@ Paul

”Patrick can’t say that but i think he has absolutely no idea”

Oxymoron? Or just no oxy-? Sorry folks, gloves are off for the next few days, we’re reaching the end game, i’m willing to fight a bit more than our twittering-media-whores are (who are basking in this btw).

JtO – cancel everything til Monday.

@Eamonn Moran
“What percentage of money managed by GS belongs to little old ladies?”

Goldman are slippery customers – and will always be betting on both sides – as in the US subprime crisis – while they were marketing the fraudulently triple Ad CDOs to their unwitting clients they were at the same time backing them to fail via CDSs. This almost blew up in their faces with the imminent collapse oF AIG who were massively exposed. But with so many insiders working for the Government and Fed they were able to ensure that AIG were bailed out and thus pocket $12-5 billion from AIG.

The CDS tsunami which would be triggered in the event of a default is the real threat in the Irish/European banking, because it will involve astronomical sums. This I suspect is the main reason why Ireland or any of the GIPS will not be allowed default. The consequences would be immediate and catastrophic. I have no idea who are the big losers in that event (Germans?) – but guess who will emerge unscathed and smiling from the ruins!

@Paul

You write:

We are getting expensive loans to pay off cheap loans. This is all going to crash further – our bond yields will go up to Greek levels, we’ll draw down this loan, and then we will have too much debt so we will eventually get our debt restructured and written down.

I think that sums it up. It also Mish’s view at Global Economic Analysis:

Bailout “help” will do nothing but overburden Ireland while making its problems worse down the road. Resentment will build up and hopefully Irish voters will do the same thing Icelandic voters did: throw the bums out and tear up the agreement.

Meanwhile, Spain is waiting in the on-deck circle. The proverbial s* hits the fan when Spain comes up to bat.

http://globaleconomicanalysis.blogspot.com/

AMcGrath

“The CDS tsunami which would be triggered in the event of a default is the real threat in the Irish/European banking, because it will involve astronomical sums. This I suspect is the main reason why Ireland or any of the GIPS will not be allowed default. The consequences would be immediate and catastrophic.”

Oh no. People are beginning to believe in the Derivatives Death Star.

The real reason bonds are sacroscant.

http://nirahlee.com/iswwr/evidence/DeathStar1.jpg

This is where we’re headed.

After the long war.

http://scrapetv.com/News/News%20Pages/Entertainment/images-4/death-star.jpg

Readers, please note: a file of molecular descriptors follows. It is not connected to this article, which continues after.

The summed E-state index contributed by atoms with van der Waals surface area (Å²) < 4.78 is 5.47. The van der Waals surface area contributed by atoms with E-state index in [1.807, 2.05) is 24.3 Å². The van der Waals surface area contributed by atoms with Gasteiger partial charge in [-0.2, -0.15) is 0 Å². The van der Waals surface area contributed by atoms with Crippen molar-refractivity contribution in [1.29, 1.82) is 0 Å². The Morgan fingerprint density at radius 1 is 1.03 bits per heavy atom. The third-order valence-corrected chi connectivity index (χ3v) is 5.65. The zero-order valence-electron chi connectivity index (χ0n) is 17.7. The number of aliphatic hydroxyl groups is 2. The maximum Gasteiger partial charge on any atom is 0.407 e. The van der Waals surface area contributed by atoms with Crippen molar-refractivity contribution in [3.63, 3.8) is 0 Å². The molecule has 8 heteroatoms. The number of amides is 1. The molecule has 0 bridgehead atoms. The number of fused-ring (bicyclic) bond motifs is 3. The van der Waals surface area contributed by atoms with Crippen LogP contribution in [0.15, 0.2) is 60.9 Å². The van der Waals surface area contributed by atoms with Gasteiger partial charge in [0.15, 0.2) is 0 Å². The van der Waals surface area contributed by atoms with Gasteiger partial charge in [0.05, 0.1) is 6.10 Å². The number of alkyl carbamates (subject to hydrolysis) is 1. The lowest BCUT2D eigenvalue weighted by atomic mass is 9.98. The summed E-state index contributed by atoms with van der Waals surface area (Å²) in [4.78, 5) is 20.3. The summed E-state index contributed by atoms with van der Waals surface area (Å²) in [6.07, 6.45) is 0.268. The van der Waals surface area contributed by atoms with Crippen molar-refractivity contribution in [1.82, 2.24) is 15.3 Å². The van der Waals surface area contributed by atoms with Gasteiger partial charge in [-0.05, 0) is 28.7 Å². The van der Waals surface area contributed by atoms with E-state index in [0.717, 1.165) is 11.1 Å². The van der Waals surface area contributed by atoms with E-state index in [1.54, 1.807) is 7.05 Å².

MacroEconomics has nothing to do with this.

Bond. Eoin Bond

“Sorry folks, gloves are off for the next few days, we’re reaching the end game, i’m willing to fight a bit more than our twittering-media-whores are (who are basking in this btw).

JtO – cancel everything til Monday.”

irisheconomy.ie would have put me on the naughty step for that.

I don’t think JTO can help you out here Eoin. Banking is not his area of exxpertise.

Of course it’s never stopped me. 😆

@Paul

The Governor is one of the very few academics who finds empirical support for their previous research work in the day-job 24/7 …. every day – every hour. Considering his argument in 2002 that – ‘blanket bank guarantee’ is the WORST option – and that the presence of the IMF/EC/ECB in Dublin today adds yet further empirical support – one wonders how he might explain this to his colleagues in Frankfurt – or maybe (more probably) he did – and the ECB Acted in the interests of the present EZ empire.

Bad enough for Fianna Fall to bring us down – but to bring down the Empire!_WOW – how far they have travelled since 1926.

Paul

“…. “Honohan seems honest just way out of his depth”

I think you do the man a disservice…. ”

He knows exactly what he is doing.

He is bailing out Deutsche Bank.

That’s his job. He work’s for the ECB not us.

Some elementary sums:

€110 billion Greek bailout ÷ c. 11 million pop. of Greece ≈ €10,000 per capita
c. €100 billion Irish bailout ÷ c. 4.5 million pop. of Rep. Ireland ≈ €22,000 per capita
€750 billion “in” EFSF – c. €100 billion Irish bailout ≈ €650 billion EFSF residue
€650 EFSF residue ÷ (45.5 million pop. of Greece + 10.5 million pop. of Portugal) ≈ €11,500 per capita

Cutting it a bit fine?

AMcGrath

“Close – but where is Llyod Blankfein in the aftermath pic”

In the escape pod.

Sorry. I was using a Japanese camera.

The Chinese will make a better one soon.

Better luck next time what?

As I see it our gov’t is trying to ring fence the state by turning responsibility for the failed or about to fail banks over to ECB/IMF. On the other side the European Commission acting through the ECB/IMF is adamant that the Irish gov’t take direct responsibility for our banks. All bail out funds would then flow through the Irish gov’t to the banks that are answerable to the Irish gov’t. This of course means the Irish gov’t is in charge and can be held accountable for the success or failure of the banks. For the foregoing reasons I see room for failure of the talks now underway between the Irish Gov’t and the ECB/IMF. A lot of babble about sovereignty but when it is being imposed the gov’t shies away.